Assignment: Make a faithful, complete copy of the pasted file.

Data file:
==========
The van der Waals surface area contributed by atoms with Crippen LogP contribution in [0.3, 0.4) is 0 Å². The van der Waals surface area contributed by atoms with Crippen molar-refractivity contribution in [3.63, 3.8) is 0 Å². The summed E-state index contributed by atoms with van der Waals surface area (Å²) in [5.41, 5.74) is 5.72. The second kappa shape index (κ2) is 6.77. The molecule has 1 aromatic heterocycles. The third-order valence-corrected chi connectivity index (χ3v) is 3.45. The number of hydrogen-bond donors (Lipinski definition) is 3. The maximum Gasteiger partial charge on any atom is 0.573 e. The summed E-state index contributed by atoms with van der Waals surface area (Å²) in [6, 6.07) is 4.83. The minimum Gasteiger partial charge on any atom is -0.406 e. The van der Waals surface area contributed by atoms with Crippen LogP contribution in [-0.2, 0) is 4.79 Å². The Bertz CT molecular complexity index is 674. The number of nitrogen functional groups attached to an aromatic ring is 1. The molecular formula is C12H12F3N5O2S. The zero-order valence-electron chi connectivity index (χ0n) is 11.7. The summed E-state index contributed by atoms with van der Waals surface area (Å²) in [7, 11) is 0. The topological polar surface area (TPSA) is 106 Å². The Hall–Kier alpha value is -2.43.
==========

The van der Waals surface area contributed by atoms with Crippen LogP contribution in [0.3, 0.4) is 0 Å². The van der Waals surface area contributed by atoms with Crippen molar-refractivity contribution in [3.63, 3.8) is 0 Å². The summed E-state index contributed by atoms with van der Waals surface area (Å²) in [5.41, 5.74) is 5.72. The second kappa shape index (κ2) is 6.77. The molecule has 1 aromatic heterocycles. The third-order valence-corrected chi connectivity index (χ3v) is 3.45. The number of hydrogen-bond donors (Lipinski definition) is 3. The maximum Gasteiger partial charge on any atom is 0.573 e. The summed E-state index contributed by atoms with van der Waals surface area (Å²) in [6, 6.07) is 4.83. The minimum Gasteiger partial charge on any atom is -0.406 e. The van der Waals surface area contributed by atoms with Crippen LogP contribution in [-0.2, 0) is 4.79 Å². The Bertz CT molecular complexity index is 674. The number of nitrogen functional groups attached to an aromatic ring is 1. The molecular formula is C12H12F3N5O2S. The zero-order valence-electron chi connectivity index (χ0n) is 11.7. The summed E-state index contributed by atoms with van der Waals surface area (Å²) in [7, 11) is 0. The topological polar surface area (TPSA) is 106 Å². The Hall–Kier alpha value is -2.43.